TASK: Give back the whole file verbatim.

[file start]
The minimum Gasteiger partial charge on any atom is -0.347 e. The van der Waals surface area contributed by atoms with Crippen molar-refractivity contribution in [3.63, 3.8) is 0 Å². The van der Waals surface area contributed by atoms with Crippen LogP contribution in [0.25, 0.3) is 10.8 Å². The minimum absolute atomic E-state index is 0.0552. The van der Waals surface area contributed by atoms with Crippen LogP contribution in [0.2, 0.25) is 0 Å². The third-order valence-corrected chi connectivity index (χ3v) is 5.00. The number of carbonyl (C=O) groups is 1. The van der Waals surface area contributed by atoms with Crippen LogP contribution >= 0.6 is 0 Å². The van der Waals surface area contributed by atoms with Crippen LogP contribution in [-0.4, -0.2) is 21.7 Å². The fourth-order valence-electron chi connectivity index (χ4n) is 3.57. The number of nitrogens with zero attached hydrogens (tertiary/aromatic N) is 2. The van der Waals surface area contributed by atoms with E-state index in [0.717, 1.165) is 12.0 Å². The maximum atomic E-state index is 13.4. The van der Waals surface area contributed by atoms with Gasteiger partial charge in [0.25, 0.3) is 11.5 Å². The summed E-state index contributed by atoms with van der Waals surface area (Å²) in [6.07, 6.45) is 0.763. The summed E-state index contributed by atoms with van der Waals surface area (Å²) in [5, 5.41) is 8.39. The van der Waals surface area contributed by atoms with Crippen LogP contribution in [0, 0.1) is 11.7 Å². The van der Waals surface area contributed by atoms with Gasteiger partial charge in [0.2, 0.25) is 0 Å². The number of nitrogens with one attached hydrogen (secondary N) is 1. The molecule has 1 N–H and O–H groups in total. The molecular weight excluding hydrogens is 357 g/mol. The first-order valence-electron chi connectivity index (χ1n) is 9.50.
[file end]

The minimum Gasteiger partial charge on any atom is -0.347 e. The van der Waals surface area contributed by atoms with Crippen molar-refractivity contribution in [3.63, 3.8) is 0 Å². The van der Waals surface area contributed by atoms with Crippen LogP contribution in [0.25, 0.3) is 10.8 Å². The minimum absolute atomic E-state index is 0.0552. The van der Waals surface area contributed by atoms with Crippen LogP contribution in [0.2, 0.25) is 0 Å². The third-order valence-corrected chi connectivity index (χ3v) is 5.00. The number of carbonyl (C=O) groups is 1. The van der Waals surface area contributed by atoms with Crippen LogP contribution >= 0.6 is 0 Å². The van der Waals surface area contributed by atoms with Crippen LogP contribution in [-0.4, -0.2) is 21.7 Å². The fourth-order valence-electron chi connectivity index (χ4n) is 3.57. The number of nitrogens with zero attached hydrogens (tertiary/aromatic N) is 2. The van der Waals surface area contributed by atoms with E-state index in [0.717, 1.165) is 12.0 Å². The maximum atomic E-state index is 13.4. The van der Waals surface area contributed by atoms with Gasteiger partial charge in [0.25, 0.3) is 11.5 Å². The summed E-state index contributed by atoms with van der Waals surface area (Å²) in [6.07, 6.45) is 0.763. The summed E-state index contributed by atoms with van der Waals surface area (Å²) in [5, 5.41) is 8.39. The van der Waals surface area contributed by atoms with Crippen LogP contribution in [0, 0.1) is 11.7 Å². The van der Waals surface area contributed by atoms with Gasteiger partial charge in [0.2, 0.25) is 0 Å². The number of nitrogens with one attached hydrogen (secondary N) is 1. The molecule has 1 N–H and O–H groups in total. The molecular weight excluding hydrogens is 357 g/mol. The first-order valence-electron chi connectivity index (χ1n) is 9.50.